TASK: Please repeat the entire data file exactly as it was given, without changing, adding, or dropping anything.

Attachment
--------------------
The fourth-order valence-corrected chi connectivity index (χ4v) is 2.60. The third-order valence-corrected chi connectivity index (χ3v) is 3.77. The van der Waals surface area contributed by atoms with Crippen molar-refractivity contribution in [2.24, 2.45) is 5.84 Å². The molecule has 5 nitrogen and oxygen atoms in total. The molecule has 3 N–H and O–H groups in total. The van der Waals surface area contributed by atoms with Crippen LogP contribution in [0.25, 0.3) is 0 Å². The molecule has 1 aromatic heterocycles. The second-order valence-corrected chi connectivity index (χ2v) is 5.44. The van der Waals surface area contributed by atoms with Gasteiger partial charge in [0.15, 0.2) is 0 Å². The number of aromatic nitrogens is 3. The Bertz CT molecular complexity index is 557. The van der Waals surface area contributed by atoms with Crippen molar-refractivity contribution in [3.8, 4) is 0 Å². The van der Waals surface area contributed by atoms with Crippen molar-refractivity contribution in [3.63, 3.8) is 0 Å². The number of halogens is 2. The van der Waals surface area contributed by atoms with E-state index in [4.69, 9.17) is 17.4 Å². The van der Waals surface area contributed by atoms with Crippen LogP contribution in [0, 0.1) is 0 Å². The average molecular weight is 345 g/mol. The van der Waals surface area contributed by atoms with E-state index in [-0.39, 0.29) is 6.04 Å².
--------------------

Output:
The fourth-order valence-corrected chi connectivity index (χ4v) is 2.60. The third-order valence-corrected chi connectivity index (χ3v) is 3.77. The van der Waals surface area contributed by atoms with Crippen molar-refractivity contribution in [2.24, 2.45) is 5.84 Å². The molecule has 5 nitrogen and oxygen atoms in total. The molecule has 3 N–H and O–H groups in total. The van der Waals surface area contributed by atoms with Crippen LogP contribution in [0.25, 0.3) is 0 Å². The molecule has 1 aromatic heterocycles. The second-order valence-corrected chi connectivity index (χ2v) is 5.44. The van der Waals surface area contributed by atoms with Gasteiger partial charge in [0.15, 0.2) is 0 Å². The number of aromatic nitrogens is 3. The Bertz CT molecular complexity index is 557. The van der Waals surface area contributed by atoms with Crippen molar-refractivity contribution in [3.8, 4) is 0 Å². The van der Waals surface area contributed by atoms with Crippen molar-refractivity contribution in [3.63, 3.8) is 0 Å². The number of halogens is 2. The van der Waals surface area contributed by atoms with E-state index in [4.69, 9.17) is 17.4 Å². The van der Waals surface area contributed by atoms with Crippen LogP contribution in [0, 0.1) is 0 Å². The average molecular weight is 345 g/mol. The van der Waals surface area contributed by atoms with E-state index in [-0.39, 0.29) is 6.04 Å².